Laura Tohe

“Moth Madness,” a poem

Laura Tohe is Diné. She is Tsénahabiłnii, Sleepy Rock People clan, and born for the Tódich’inii, Bitter Water clan. She grew up at Crystal, New Mexico, near the Chuska Mountains on the Diné homeland. Her books include Making Friends with Water (poetry); No Parole Today, a book on boarding schools; Sister Nations: Native American Women Writers on Community, co-edited with Heid Erdrich; Tseyí Deep in the Rock, in collaboration with photographer, Stephen Strom; and Code Talker Stories.  She was commissioned by the Phoenix Symphony to write t


Code Talker Stories (Rio Nuevo Press)
No Parole Today (West End Press)
Tseyi’: Deep in the Rock, Reflections on Canyon de Chelly (University of Arizona Press)

Our Interview

You’ve mentioned a Navajo aesthetic in previous interviews. What do you mean by this and how does this aesthetic inform your writing?

I’ve always been surrounded by words, land, and stories, even as I was growing in utero. I wasn’t aware of this until I started writing poetry and stories. I owe this epiphany to my first writing instructor who taught me to look for stories that surrounded me, including the stories told by the earth. I liked listening to adult conversations but when my mother caught me, she would shoo me away to do a chore. I suppose she thought there were things adults said, like secrets, that she didn’t want my childhood ears to hear. It made me want to eavesdrop even more.

Listening to the sounds in my world was one of the ways I became a writer. In first grade I was thrilled to learn how to read and write English despite that my mother tongue was in the process of being erased at school, and that my father had been a Code Talker in WWII where he used the Navajo language as a communication code. Not until college did I take a Navajo language class to become literate in Diné bizaad/Navajo. I grew up with four languages surrounding my homeland—Diné, Zuni, English, and Spanish. The former two broadcasted programs on the local AM radio station. It was amusing to hear code switching in Zuni. Like Navajo, Zuni didn’t have English translations, so I’d hear a long narration in Zuni, then suddenly an advertisement for evaporated milk or some product, then more Zuni language. It was small local stations like this one that helped preserve Indigenous languages on the radio during the boarding school era. UNESCO, United Nations Educational Scientific and Cultural Organization, designated Navajo language as “vulnerable,” but I think we are leaning more toward “endangered” as English becomes more of the dominant language.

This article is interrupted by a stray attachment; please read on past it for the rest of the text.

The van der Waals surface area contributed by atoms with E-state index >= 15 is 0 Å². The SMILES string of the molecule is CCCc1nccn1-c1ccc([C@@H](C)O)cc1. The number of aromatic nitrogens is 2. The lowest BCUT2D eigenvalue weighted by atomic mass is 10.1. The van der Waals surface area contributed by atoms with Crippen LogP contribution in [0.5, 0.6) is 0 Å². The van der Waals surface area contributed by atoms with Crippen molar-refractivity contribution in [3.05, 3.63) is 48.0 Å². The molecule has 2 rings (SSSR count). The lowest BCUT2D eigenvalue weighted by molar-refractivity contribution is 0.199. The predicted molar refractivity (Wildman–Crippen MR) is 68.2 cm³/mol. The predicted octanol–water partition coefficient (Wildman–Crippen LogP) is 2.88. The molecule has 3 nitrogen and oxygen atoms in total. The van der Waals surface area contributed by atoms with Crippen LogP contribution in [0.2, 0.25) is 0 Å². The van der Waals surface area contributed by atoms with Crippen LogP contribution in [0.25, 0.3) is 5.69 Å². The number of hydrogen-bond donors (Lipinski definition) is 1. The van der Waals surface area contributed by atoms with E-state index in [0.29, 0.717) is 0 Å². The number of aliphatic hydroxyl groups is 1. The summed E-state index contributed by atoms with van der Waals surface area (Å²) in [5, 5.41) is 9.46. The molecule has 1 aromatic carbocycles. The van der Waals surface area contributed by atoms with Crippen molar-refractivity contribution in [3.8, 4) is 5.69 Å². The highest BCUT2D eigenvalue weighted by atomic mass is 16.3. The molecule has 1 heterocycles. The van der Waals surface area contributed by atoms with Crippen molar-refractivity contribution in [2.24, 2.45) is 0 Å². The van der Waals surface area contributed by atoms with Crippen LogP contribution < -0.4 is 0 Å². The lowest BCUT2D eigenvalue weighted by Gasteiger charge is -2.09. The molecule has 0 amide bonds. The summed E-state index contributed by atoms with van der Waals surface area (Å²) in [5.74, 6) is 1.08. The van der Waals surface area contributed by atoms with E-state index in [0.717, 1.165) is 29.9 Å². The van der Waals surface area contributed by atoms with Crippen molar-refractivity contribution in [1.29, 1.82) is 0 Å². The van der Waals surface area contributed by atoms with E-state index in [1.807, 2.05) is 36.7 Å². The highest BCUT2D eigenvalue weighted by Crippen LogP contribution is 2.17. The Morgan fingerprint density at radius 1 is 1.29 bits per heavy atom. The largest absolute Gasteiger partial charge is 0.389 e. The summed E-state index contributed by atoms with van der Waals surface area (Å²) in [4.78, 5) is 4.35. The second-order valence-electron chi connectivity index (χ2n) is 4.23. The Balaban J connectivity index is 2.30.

Defining a Navajo aesthetic comes from Navajo language and thought. If we lose our language, we stand to lose our identity, our worldview, our relationships to each other and to the natural world. Embedded in our philosophy are what has sustained our sense of self and our existence as Diné. Much has already been taken by colonization. In my work, I am pulling from the Navajo aesthetic that thought and language are always in motion. Speaking Diné bizaad is speaking poetry, which is most evident in our songs and prayers. When I express who my clans are, I am expressing a Navajo aesthetic of who my sense of self is: I am Sleepy Rock People clan and born for the Bitter Water People clan; my maternal grandfather clan are the Sun People clan, and my paternal grandfather clan are the Coyote Pass People clan. Navajo thought tells me that these clans are part of how we create identity and place ourselves in land and in a geographical space. The order of my clans tells me we are born primarily from our mother’s bloodline, and born for our father and acknowledge our grandparents’ ancestry. In the Navajo language we say, “I am dressed in my language.” My language expresses Navajo thought. When I use my language, I am expressing a Navajo aesthetic.

UNESCO, United Nations Educational Scientific and Cultural Organization, designated Navajo language as “vulnerable,” but I think we are leaning more toward “endangered” as English becomes more of the dominant language.

MR: Your poem “Moth Madness” combines three languages: English, French, and Diné. Tell us about the choice to use these particular words or phrases.